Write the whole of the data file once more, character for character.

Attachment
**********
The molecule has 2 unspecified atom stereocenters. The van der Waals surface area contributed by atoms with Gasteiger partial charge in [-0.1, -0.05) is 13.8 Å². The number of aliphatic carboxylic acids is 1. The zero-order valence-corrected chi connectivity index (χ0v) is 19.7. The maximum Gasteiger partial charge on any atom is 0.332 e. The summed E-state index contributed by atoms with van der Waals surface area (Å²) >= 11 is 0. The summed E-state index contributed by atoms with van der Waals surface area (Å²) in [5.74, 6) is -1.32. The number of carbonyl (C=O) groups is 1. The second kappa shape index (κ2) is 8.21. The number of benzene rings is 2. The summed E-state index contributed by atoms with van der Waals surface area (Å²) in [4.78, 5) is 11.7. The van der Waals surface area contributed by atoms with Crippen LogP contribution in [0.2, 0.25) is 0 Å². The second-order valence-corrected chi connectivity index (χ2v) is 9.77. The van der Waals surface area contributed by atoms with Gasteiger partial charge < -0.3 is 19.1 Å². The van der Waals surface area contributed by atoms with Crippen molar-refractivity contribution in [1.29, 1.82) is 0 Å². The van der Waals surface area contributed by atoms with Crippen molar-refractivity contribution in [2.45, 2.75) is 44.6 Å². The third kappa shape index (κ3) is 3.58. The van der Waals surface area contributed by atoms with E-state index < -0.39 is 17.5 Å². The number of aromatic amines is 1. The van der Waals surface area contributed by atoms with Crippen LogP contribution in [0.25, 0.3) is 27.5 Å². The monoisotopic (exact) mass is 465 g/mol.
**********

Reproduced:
The molecule has 2 unspecified atom stereocenters. The van der Waals surface area contributed by atoms with Gasteiger partial charge in [-0.1, -0.05) is 13.8 Å². The number of aliphatic carboxylic acids is 1. The zero-order valence-corrected chi connectivity index (χ0v) is 19.7. The maximum Gasteiger partial charge on any atom is 0.332 e. The summed E-state index contributed by atoms with van der Waals surface area (Å²) >= 11 is 0. The summed E-state index contributed by atoms with van der Waals surface area (Å²) in [5.74, 6) is -1.32. The number of carbonyl (C=O) groups is 1. The second kappa shape index (κ2) is 8.21. The number of benzene rings is 2. The summed E-state index contributed by atoms with van der Waals surface area (Å²) in [4.78, 5) is 11.7. The van der Waals surface area contributed by atoms with Crippen LogP contribution in [0.2, 0.25) is 0 Å². The second-order valence-corrected chi connectivity index (χ2v) is 9.77. The van der Waals surface area contributed by atoms with Gasteiger partial charge < -0.3 is 19.1 Å². The van der Waals surface area contributed by atoms with Crippen molar-refractivity contribution in [1.29, 1.82) is 0 Å². The van der Waals surface area contributed by atoms with Crippen molar-refractivity contribution in [2.45, 2.75) is 44.6 Å². The third kappa shape index (κ3) is 3.58. The van der Waals surface area contributed by atoms with E-state index < -0.39 is 17.5 Å². The number of aromatic amines is 1. The van der Waals surface area contributed by atoms with Crippen LogP contribution in [0.25, 0.3) is 27.5 Å². The monoisotopic (exact) mass is 465 g/mol.